There’s one other thing Nintendo has regularly done, which is so minor that most players don’t even consider it an addition, but it’s a relevant piece of Odyssey’s post-launch support. Every so often, Nintendo will post a piece of Hint Art to their social media, and if you go to the location of that Hint Art, you’ll grab a bunch of coins. A nice bonus to have, but the reward itself is obsolete given how quickly Balloon World rakes in much more cash.

Hint Art is a simple way to introduce new challenges into existing levels by asking players to revisit previous worlds and look at them through another lens. I consider these a nice thing to have, as someone who enjoyed solving hint art through my playthrough, but I often see more exasperation than applaud the few times they’re brought up in conversation. And I wouldn’t say they’re anything more than a “nice thing to have”. They’re just… there, and that’s okay! But I’m not surprised that these Hint Art updates leave many players wanting something more ambitious as if they were appetizers for a second meal, even though they’re framed more like an after-dinner mint.

Many people feel similar towards one of Nintendo’s other platformers, Kirby Star Allies, and its own post-launch support. That game’s DLC focuses purely on adding more playable characters, paying service to Kirby’s history by bringing back a plethora of characters, each with a fully fledged move set. This provides greater incentive to replay Star Allies from the beginning, especially with the little differences each character has in Guest Star mode. All of this also for free, and it’s arguably more exciting than Odyssey’s DLC since these characters’ abilities can greatly change how you approach an entire playthrough. Yet every comment section relating to these updates always speculates about paid DLC for levels and new modes, longing for more to do with the existing characters.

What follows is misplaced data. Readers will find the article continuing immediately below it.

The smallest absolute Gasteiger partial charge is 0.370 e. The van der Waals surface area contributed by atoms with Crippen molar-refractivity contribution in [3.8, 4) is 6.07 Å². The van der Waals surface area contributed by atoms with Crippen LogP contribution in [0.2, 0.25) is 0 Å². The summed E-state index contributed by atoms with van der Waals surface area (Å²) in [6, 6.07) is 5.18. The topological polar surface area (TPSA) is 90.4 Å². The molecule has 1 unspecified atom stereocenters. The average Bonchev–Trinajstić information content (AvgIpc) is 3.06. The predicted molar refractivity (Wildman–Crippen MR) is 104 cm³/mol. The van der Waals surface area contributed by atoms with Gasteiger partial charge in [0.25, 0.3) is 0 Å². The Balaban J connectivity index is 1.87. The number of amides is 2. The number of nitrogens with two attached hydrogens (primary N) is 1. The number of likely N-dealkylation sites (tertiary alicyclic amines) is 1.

I’d sure get excited for level DLC in Odyssey, but it wouldn’t make sense for Nintendo to reveal any such plans after an entire year of post-launch support. Other big-hitters from Nintendo, like Mario Kart 8 and Splatoon 2, showed their hands no later than 10 months after their premieres. The optimist in me wants to keep speculating, but the realist in me needs to take a look at the cold, hard facts and evaluate this DLC at face value. And I evaluate it as being a pretty darn good way to extend the lifespan of a game that’s already quite lively!

Why wouldn’t Nintendo want to keep Odyssey in the spotlight? It’s the unanimously acclaimed pinnacle of Mario’s history and a leap towards his future. It’s the Switch’s best selling game. It’s the biggest system seller for Nintendo’s already explosively successful console, and keeping it topical is a solid strategy to encourage late adopters to hop aboard the hype train. Drip-feeding little additions and tidbits like these is their way of guaranteeing it will stay on the forefront of social media timelines and store shelves.

Whenever I see news touting new DLC out of, say, Electronic Arts’s Mass Effect Andromeda, I’m more likely to just roll my eyes and ignore it. I know that’s beating a dead horse to make that contrast, but that horse is dead for a reason. People are exhausted from dubious DLC practices to that point that the acronym has a stigma that doesn’t match its technical definition. I can talk about Super Mario Odyssey’s DLC with so much enthusiasm because it feels like it’s earned that enthusiasm. This is a game I am glad to get even more of. This is a game I want to celebrate. This is a game whose DLC practices I want to put on a pedestal. And given how accurate the data mined leaks have been thus far, it seems pretty likely we’ll still get at least a little bit more in the near future. If that’s the end of Odyssey’s post-launch support, I think it’s already more than enough.